Commenting on the latest news from Lenta.ru, Pussy Riot band member Maria Alyokhina wrote on Twitter: “The whole of the Russian Internet is being wrapped in barbed wire,” Hurriyetdailynews.com wrote. “This dismissal is acknowledgement of you as the head of a quality independent outlet,” Yevgenia Albats of opposition magazine The New Times wrote on Timchenko’s Facebook page.


Golden loaf on Ministry of Justice folder in Yanukovych's residence.
Golden loaf on Ministry of Justice folder in Yanukovych’s residence.

2259 GMT: Opposition politician and blogger Alexei Navalny has weighed in on the debate about Russia’s military actions in Ukraine — from his perch under house arrest wearing an ankle bracelet to track his movements. Navalny is barred from Internet writing by court order, but has fashioned a work-around by writing statements by hand on paper, then passing them to his staff who have collectively been maintaining his LiveJournal blog and Twitter account. Writes Navalny:

“In Ukraine, there is a popular uprising against a corrupt and thieving government. The nucleus of this uprising was Kiev and the western regions of the country, but it was supported (silently) also by a large part of the southeast; otherwise Yanukovych would not be holding strange press conferences in Rostov-on-Don. The party I head has a political statement on this topic. People have a right to rebellion in conditions when other political methods of struggle are exhausted.”

Asked if Putin was worried, Navalny comments:

“The photographs of people running tours through Yanukovych’s residence (remember, Putin has 20 of these), and photographing the zoo and the golden baguettes and the golden toilets, wounded our crook-in-chief in the very heart.”

Navalny then goes on to claim that while he may be called “a Slavic chauvinist,” he believes Russia’s greatest strategic asset is not oil or gas or nuclear bombs but the friendship and brotherly relations among Russians, Ukrainians and Belarusians. He notes that while he served his 7-day jail sentence, he found himself in a jail cell with a Belarusian, Azeri, and Uzbek, and felt the greatest kinship with the Belarusian.

“We are constantly being bombarded with some nonsense about Eurasianism, and that we must bring everyone here from Central Asia. But talk to any Uzbek younger than 40 years. For him, Russians, Americans, and New Zealanders are all the same. They all don’t know the Russian language. We have read different books, watched different films, and have different proverbs, values, and orientations.”

As for Putin’s claims that the Russians of the Crimea are being persecuted, Navalny is having none of it, and calls out the president’s hypocrisy.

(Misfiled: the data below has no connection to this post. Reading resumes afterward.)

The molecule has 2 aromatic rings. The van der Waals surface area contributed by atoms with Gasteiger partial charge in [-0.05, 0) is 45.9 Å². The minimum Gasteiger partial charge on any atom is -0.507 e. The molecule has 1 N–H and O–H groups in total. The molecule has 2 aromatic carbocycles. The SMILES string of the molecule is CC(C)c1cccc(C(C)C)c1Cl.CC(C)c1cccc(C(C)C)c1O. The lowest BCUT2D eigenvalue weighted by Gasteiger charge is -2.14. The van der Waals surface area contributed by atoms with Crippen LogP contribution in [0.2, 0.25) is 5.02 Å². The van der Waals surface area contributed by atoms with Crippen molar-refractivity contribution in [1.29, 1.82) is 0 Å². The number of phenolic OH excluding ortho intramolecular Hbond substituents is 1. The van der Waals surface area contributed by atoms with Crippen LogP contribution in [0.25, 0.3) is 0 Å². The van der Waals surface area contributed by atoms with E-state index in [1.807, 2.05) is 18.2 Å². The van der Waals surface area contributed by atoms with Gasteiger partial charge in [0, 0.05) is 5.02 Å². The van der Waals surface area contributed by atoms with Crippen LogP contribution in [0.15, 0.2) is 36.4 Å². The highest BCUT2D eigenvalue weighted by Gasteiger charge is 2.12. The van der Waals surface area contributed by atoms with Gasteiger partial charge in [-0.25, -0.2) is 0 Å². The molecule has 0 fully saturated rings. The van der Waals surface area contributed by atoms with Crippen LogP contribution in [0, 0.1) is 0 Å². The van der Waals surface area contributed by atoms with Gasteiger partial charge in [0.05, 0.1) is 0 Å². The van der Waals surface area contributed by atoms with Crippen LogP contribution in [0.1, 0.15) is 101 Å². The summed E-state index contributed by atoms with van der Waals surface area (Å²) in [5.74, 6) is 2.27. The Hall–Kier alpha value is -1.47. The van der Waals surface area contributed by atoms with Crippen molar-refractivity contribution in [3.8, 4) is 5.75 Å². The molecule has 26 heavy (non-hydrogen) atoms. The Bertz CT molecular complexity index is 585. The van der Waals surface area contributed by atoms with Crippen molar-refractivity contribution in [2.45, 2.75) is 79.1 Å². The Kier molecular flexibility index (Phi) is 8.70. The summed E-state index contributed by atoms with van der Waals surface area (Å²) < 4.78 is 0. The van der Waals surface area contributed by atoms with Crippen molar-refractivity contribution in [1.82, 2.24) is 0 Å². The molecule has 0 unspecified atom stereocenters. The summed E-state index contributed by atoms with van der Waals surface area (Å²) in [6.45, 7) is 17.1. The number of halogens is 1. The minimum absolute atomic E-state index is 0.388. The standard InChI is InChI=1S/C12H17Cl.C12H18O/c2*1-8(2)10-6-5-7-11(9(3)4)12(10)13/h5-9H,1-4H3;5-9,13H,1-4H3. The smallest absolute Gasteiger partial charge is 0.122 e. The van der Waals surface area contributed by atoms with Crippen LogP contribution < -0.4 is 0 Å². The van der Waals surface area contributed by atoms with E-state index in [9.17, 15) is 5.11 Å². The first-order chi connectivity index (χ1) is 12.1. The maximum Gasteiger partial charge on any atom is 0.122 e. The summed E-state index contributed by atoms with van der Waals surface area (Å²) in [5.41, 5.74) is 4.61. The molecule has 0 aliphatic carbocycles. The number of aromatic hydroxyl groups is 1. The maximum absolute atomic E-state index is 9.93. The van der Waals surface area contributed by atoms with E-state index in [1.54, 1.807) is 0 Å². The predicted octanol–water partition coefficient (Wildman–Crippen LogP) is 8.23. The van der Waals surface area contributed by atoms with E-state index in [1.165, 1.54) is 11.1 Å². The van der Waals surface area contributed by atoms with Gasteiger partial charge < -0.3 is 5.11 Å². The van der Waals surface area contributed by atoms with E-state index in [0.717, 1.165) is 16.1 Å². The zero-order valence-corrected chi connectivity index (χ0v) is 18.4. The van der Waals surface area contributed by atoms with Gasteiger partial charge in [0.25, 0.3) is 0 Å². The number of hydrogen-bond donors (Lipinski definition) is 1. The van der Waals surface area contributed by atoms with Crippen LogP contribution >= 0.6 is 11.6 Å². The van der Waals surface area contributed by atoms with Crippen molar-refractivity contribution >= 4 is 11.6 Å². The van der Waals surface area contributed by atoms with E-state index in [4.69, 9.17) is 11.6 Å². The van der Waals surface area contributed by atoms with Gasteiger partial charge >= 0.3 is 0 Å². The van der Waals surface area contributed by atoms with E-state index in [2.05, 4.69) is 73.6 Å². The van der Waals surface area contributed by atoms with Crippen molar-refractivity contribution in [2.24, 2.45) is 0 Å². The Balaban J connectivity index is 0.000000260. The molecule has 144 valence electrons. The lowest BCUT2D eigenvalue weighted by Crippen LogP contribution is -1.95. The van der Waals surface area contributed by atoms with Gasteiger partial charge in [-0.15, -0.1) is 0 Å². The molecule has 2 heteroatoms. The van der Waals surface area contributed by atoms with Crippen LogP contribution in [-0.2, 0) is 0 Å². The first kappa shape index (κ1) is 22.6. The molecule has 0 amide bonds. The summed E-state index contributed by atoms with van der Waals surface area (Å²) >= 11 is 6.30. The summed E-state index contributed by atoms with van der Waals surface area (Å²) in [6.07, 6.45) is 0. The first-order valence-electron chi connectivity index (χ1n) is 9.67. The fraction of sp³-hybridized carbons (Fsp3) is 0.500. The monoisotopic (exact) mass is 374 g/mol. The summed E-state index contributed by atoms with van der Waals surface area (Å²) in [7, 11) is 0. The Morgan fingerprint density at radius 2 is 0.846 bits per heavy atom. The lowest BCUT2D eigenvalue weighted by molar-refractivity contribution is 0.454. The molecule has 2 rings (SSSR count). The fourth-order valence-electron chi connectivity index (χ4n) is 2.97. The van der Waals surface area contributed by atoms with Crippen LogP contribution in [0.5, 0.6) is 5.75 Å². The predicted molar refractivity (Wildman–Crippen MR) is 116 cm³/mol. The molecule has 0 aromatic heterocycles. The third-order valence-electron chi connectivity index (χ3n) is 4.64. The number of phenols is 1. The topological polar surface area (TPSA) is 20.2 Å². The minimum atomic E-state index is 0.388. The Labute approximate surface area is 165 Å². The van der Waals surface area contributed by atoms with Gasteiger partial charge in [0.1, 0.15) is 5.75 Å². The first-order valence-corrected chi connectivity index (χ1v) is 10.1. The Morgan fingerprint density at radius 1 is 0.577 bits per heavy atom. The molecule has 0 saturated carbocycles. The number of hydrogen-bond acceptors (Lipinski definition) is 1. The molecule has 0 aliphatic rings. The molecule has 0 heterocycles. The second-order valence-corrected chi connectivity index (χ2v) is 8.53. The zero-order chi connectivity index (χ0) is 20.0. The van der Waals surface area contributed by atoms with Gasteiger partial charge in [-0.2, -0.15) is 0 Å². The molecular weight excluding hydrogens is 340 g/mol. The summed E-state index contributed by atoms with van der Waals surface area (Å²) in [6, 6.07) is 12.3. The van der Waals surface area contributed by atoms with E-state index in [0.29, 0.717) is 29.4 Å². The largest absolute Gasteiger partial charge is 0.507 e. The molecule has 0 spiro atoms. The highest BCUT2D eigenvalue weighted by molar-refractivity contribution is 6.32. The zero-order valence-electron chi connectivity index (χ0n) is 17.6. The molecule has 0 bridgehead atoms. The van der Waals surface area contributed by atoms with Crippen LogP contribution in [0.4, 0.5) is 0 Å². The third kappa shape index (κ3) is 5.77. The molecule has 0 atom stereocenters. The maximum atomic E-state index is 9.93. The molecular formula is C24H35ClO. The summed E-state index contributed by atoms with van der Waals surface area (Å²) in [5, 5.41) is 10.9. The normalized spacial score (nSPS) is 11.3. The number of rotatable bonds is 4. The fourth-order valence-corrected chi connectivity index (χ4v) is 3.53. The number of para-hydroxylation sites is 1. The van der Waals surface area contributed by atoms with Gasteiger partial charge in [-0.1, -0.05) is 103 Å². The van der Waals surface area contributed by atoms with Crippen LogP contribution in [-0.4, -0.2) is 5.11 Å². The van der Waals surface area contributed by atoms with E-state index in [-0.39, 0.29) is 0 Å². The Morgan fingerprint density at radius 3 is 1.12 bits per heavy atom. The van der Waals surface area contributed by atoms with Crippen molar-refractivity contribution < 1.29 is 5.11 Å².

“Where were they when Russians were being kicked out by the hundreds of thousands from Uzbekistan and Tajikistan? Where were they when Russians were being stabbed in Chechnya? Why are they silent when Chechen gangsters, with impunity, calling themselves “representatives of the community,” rape people and get suspended sentences?”

Navalny cites a table of statistics showing the plunge in the number of Russians in various countries of Central Asia and in the Russian Caucasus to make the point that less Russians have left Ukraine than other countries.

Navalny explains that he thinks that Crimea was only accidentally “given” to Ukraine and that it was “wrong, unjust and insulting to any normal resident of the RF” because it was transferred “by an unlawful, voluntarist decision by the fool Khrushchev.” He is infuriated that Russia even still has to pay rent for the Black Sea Fleet base. He loves the Crimea, because it’s where he and his wife spent their first vacation together.

Nevertheless, he does not support Russia’s current actions in Ukraine because the past agreements Russia made to respect Ukraine’s territorial integrity, including the 1994 Budapest Memorandum which prompted Ukraine to give up its nuclear arsenal, should count for something, he feels. He further comments that referendums should not be done on such a short notice in this fashion.

But while some might be relieved to hear this prominent figure take up a position favorable to the new Kiev government, his further comments about fears that Chechnya will get the idea to hold a referendum and break off — and then possibly Kaliningrad region, and Dagestan, and Tuva and other regions of the Russian Federation — lets us know that his interests in a free Ukraine are premised on his own vision of a great Russia. His main reason for rejecting the annexation of the Crimea is that it would be too much of an economic burden for Russia.